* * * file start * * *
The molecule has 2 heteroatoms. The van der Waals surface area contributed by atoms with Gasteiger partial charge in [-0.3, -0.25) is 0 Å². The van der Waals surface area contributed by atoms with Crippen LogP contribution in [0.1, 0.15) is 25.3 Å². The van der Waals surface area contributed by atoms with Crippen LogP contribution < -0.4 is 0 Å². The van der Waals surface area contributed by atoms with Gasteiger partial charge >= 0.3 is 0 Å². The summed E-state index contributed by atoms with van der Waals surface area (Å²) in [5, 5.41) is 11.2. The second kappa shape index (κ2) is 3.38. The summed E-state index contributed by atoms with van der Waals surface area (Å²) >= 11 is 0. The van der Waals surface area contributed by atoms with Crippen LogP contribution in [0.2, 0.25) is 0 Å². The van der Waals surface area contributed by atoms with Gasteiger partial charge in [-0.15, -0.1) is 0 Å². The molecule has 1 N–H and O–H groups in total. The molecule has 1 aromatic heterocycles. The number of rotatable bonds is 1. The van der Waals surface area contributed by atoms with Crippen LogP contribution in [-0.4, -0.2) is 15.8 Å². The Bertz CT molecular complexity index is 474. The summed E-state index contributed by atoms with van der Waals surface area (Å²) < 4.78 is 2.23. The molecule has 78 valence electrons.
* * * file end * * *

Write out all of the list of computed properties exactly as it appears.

The molecule has 2 heteroatoms. The van der Waals surface area contributed by atoms with Gasteiger partial charge in [-0.3, -0.25) is 0 Å². The van der Waals surface area contributed by atoms with Crippen LogP contribution in [0.1, 0.15) is 25.3 Å². The van der Waals surface area contributed by atoms with Crippen LogP contribution < -0.4 is 0 Å². The van der Waals surface area contributed by atoms with Gasteiger partial charge >= 0.3 is 0 Å². The summed E-state index contributed by atoms with van der Waals surface area (Å²) in [5, 5.41) is 11.2. The second kappa shape index (κ2) is 3.38. The summed E-state index contributed by atoms with van der Waals surface area (Å²) >= 11 is 0. The van der Waals surface area contributed by atoms with Crippen LogP contribution in [0.2, 0.25) is 0 Å². The van der Waals surface area contributed by atoms with Gasteiger partial charge in [-0.15, -0.1) is 0 Å². The molecule has 1 N–H and O–H groups in total. The molecule has 1 aromatic heterocycles. The number of rotatable bonds is 1. The van der Waals surface area contributed by atoms with Crippen LogP contribution in [-0.4, -0.2) is 15.8 Å². The Bertz CT molecular complexity index is 474. The summed E-state index contributed by atoms with van der Waals surface area (Å²) < 4.78 is 2.23. The molecule has 78 valence electrons.